ConCourt to deliver polls case ruling


The Constitutional Court sitting in Lilongwe is expected to deliver its judgement on the landmark presidential election results case this morning in what

is seen as the country’s litmus test for its democracy and relative peace.

The panel of five High Court judges, led by Justice Healey Potani, is expected to deliver its determination on whether to uphold or nullify the May 21 2019 presidential election results, which Malawi Congress Party president Lazarus Chakwera and his UTM counterpart Saulos Chilima challenged as having been marred by irregularities.


Ahead of the ruling scheduled to start at 9 o’clock in the morning, there have been unprecedented calls for peace from political parties, donors, civil society, the clergy and law enforcement agents in an effort to manage reactions after the judgement.

Heavy security has been deployed to man judicial premises in Lilongwe where the ruling will be delivered whereas most institutions have played it safe by re-enforcing security at their premises and even closing down.

The government has not declared that today is a holiday but most institutions, especially schools have closed amid tension as to what might happen after the ruling.


The panel of High Court judges Ivy Kamanga, Potani, Dingiswayo Madise, Redson Kapindu and Mike Tembo are presiding over the case, arguably the first of its kind in the country’s history.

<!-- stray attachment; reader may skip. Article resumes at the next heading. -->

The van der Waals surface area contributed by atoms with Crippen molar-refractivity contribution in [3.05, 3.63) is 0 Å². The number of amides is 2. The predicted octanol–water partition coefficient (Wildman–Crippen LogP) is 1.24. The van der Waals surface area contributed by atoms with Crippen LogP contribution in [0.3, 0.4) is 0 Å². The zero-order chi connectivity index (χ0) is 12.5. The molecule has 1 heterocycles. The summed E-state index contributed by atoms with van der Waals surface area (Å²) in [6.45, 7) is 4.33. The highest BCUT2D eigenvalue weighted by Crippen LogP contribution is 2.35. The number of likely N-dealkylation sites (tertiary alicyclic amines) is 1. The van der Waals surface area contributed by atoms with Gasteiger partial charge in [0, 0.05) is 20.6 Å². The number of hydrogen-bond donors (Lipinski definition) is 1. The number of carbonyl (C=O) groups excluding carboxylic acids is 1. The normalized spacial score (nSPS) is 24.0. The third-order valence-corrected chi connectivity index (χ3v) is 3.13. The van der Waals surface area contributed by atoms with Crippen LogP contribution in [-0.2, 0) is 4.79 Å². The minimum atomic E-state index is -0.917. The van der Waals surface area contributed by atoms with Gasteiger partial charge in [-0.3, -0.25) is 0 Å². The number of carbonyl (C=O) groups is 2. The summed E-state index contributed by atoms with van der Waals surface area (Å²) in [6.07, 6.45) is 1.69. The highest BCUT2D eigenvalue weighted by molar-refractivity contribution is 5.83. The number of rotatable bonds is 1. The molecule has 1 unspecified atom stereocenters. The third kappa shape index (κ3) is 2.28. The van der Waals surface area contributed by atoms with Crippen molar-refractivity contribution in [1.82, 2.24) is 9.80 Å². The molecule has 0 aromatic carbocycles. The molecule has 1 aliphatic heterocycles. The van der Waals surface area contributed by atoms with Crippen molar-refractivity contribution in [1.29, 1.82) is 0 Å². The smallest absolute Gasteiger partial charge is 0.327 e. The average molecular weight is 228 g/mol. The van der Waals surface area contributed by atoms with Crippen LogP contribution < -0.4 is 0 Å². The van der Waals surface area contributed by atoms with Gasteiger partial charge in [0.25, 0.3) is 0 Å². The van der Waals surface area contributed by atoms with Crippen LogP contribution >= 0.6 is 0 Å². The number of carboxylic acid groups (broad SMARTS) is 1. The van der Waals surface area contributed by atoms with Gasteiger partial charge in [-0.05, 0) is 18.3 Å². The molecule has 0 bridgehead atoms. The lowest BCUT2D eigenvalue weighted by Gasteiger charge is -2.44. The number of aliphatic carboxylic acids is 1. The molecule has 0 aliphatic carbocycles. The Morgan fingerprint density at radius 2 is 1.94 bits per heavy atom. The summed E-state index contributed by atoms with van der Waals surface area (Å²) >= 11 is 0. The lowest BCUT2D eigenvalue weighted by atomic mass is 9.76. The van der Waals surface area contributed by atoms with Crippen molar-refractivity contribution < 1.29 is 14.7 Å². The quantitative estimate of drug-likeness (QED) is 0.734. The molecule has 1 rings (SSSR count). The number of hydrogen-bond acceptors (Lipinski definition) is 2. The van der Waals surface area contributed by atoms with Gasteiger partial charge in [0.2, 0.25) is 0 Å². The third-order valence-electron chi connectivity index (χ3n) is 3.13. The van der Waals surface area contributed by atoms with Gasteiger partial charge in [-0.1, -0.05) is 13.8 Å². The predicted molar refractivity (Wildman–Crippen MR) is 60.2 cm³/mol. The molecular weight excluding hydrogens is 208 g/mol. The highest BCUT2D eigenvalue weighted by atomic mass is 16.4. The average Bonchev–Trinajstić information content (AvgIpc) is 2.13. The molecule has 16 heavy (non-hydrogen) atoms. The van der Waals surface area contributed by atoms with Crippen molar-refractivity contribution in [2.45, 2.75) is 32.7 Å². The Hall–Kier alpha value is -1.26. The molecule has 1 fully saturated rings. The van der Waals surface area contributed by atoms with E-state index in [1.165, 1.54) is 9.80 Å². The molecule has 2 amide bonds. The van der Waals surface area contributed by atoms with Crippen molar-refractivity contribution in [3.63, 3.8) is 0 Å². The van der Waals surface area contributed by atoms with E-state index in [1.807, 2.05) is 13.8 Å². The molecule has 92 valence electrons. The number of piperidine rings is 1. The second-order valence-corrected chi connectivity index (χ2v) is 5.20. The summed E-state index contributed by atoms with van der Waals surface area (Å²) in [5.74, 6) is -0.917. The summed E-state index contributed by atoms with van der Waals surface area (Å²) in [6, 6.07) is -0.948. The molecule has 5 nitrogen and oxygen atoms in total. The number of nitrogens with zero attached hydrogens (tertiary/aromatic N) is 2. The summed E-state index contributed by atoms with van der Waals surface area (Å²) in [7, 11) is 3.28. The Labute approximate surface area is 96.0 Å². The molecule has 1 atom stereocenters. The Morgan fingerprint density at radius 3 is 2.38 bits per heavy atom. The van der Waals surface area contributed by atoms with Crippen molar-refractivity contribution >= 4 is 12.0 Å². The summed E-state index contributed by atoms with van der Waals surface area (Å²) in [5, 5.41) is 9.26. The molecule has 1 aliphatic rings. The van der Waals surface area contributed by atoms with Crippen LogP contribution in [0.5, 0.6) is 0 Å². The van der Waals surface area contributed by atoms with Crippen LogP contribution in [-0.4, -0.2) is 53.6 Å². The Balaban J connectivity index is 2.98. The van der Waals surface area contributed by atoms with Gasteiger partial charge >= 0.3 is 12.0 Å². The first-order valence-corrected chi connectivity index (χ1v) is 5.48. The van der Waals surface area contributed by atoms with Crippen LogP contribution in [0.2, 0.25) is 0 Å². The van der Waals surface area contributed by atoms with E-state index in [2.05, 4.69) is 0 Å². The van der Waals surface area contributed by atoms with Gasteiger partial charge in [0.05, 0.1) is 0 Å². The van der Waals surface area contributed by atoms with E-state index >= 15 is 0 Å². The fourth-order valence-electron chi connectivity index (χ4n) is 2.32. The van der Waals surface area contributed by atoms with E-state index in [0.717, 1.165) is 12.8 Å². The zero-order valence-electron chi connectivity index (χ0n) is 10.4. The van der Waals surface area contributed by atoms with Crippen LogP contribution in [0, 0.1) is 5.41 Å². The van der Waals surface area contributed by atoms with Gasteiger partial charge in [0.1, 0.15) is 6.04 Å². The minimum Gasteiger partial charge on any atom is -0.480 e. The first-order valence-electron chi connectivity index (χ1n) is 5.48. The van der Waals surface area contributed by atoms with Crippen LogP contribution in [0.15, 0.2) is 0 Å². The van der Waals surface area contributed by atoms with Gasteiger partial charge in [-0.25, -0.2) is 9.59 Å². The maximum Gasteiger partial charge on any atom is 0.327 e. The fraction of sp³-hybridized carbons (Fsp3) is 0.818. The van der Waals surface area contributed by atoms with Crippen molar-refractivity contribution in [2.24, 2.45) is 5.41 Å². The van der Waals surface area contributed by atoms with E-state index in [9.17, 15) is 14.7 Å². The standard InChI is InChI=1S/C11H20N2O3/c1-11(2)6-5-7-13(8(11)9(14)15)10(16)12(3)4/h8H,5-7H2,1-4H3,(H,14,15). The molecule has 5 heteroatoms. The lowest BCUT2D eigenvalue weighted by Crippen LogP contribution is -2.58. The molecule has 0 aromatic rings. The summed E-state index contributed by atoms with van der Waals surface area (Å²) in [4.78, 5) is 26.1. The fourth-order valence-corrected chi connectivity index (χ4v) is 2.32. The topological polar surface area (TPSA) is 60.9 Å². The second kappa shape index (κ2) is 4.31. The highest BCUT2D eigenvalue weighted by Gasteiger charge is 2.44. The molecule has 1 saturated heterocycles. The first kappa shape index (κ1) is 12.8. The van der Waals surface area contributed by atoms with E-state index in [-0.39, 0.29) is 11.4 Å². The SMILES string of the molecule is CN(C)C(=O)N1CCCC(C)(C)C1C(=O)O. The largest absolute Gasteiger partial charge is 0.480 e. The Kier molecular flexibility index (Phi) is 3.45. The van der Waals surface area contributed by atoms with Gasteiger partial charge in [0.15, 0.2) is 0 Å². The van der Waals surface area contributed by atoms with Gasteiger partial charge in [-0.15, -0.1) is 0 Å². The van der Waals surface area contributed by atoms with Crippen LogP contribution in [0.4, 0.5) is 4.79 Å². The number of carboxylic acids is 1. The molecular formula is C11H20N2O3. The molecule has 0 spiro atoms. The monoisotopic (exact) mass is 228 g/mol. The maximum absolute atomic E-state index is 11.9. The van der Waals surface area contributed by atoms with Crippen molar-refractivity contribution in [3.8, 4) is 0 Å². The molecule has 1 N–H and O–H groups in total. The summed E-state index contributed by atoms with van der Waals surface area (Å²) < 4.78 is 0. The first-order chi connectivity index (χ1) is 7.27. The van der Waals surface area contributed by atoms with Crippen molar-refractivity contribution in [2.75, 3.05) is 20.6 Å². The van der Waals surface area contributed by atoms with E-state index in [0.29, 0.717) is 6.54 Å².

Little wonder, there is anxiety. Several roads connecting to the court have been blocked as Malawi Defence Force soldiers and the police try to limit the number of people at the court premises.

Business people have also tightened security of their premises with FDH Bank and National Bank of Malawi, among other institutions, fitting plywood boards on doors and windows to stop criminals from breaking into their premises.

Multitudes of people were also seen buying groceries in selected shops as they expected the shops to be closed today due to security concerns.

Chilima and Chakwera, petitioners in the case, argue that the presidential election results were marred by irregularities.

Chilima, through his five-member legal team, highlighted irregularities that should force the court to set aside the election results.

Lead counsel for Chilima, the first petitioner, Chikosa Silungwe said they were looking forward to answers on whether Malawi Electoral Commission (Mec) breached sections 40, 76 and 77 of the Constitution.

“It has always been a Constitution interpretation case. Our argument was based on three things—qualitative analysis of the election management in Malawi, the irregularity in the election where we talked about Tipp-Ex and the fraud argument in answering the Constitutional breaches.

“The irregularities also included use of duplicate forms other than original form 66c which affected 1,527 votes and use of fake sheets affecting 188,172 votes. The alterations with the correction fluid, according to Chilima, affected 524,340 votes.

“We are convinced that we put up a cogent case to persuade the court that the Constitution provisions were breached and our expectation is that the court will agree with us,” Silungwe said.

The second petitioner Chakwera described the election as a sham.